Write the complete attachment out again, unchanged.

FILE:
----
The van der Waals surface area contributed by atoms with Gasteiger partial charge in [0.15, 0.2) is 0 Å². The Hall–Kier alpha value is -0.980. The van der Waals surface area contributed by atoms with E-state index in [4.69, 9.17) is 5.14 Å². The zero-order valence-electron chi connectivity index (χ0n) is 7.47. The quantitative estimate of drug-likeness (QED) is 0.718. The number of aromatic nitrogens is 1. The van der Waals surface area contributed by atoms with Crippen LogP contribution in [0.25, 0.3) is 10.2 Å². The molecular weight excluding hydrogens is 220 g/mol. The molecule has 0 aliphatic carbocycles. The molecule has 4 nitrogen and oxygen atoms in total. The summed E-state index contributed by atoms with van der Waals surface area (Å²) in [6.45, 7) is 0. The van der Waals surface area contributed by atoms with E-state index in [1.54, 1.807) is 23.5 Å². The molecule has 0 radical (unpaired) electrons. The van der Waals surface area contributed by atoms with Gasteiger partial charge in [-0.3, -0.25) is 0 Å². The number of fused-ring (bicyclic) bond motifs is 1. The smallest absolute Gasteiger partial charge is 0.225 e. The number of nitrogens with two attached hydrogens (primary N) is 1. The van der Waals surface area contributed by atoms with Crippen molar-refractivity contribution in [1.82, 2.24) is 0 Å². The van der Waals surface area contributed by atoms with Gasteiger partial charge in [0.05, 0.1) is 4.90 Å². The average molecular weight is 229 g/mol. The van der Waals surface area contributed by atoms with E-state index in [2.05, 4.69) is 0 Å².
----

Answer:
The van der Waals surface area contributed by atoms with Gasteiger partial charge in [0.15, 0.2) is 0 Å². The Hall–Kier alpha value is -0.980. The van der Waals surface area contributed by atoms with E-state index in [4.69, 9.17) is 5.14 Å². The zero-order valence-electron chi connectivity index (χ0n) is 7.47. The quantitative estimate of drug-likeness (QED) is 0.718. The number of aromatic nitrogens is 1. The van der Waals surface area contributed by atoms with Crippen LogP contribution in [0.25, 0.3) is 10.2 Å². The molecular weight excluding hydrogens is 220 g/mol. The molecule has 0 aliphatic carbocycles. The molecule has 4 nitrogen and oxygen atoms in total. The summed E-state index contributed by atoms with van der Waals surface area (Å²) in [6.45, 7) is 0. The van der Waals surface area contributed by atoms with E-state index in [1.54, 1.807) is 23.5 Å². The molecule has 0 radical (unpaired) electrons. The van der Waals surface area contributed by atoms with Gasteiger partial charge in [-0.3, -0.25) is 0 Å². The number of fused-ring (bicyclic) bond motifs is 1. The smallest absolute Gasteiger partial charge is 0.225 e. The number of nitrogens with two attached hydrogens (primary N) is 1. The van der Waals surface area contributed by atoms with Crippen molar-refractivity contribution in [1.82, 2.24) is 0 Å². The van der Waals surface area contributed by atoms with Gasteiger partial charge in [0.05, 0.1) is 4.90 Å². The average molecular weight is 229 g/mol. The van der Waals surface area contributed by atoms with E-state index in [2.05, 4.69) is 0 Å².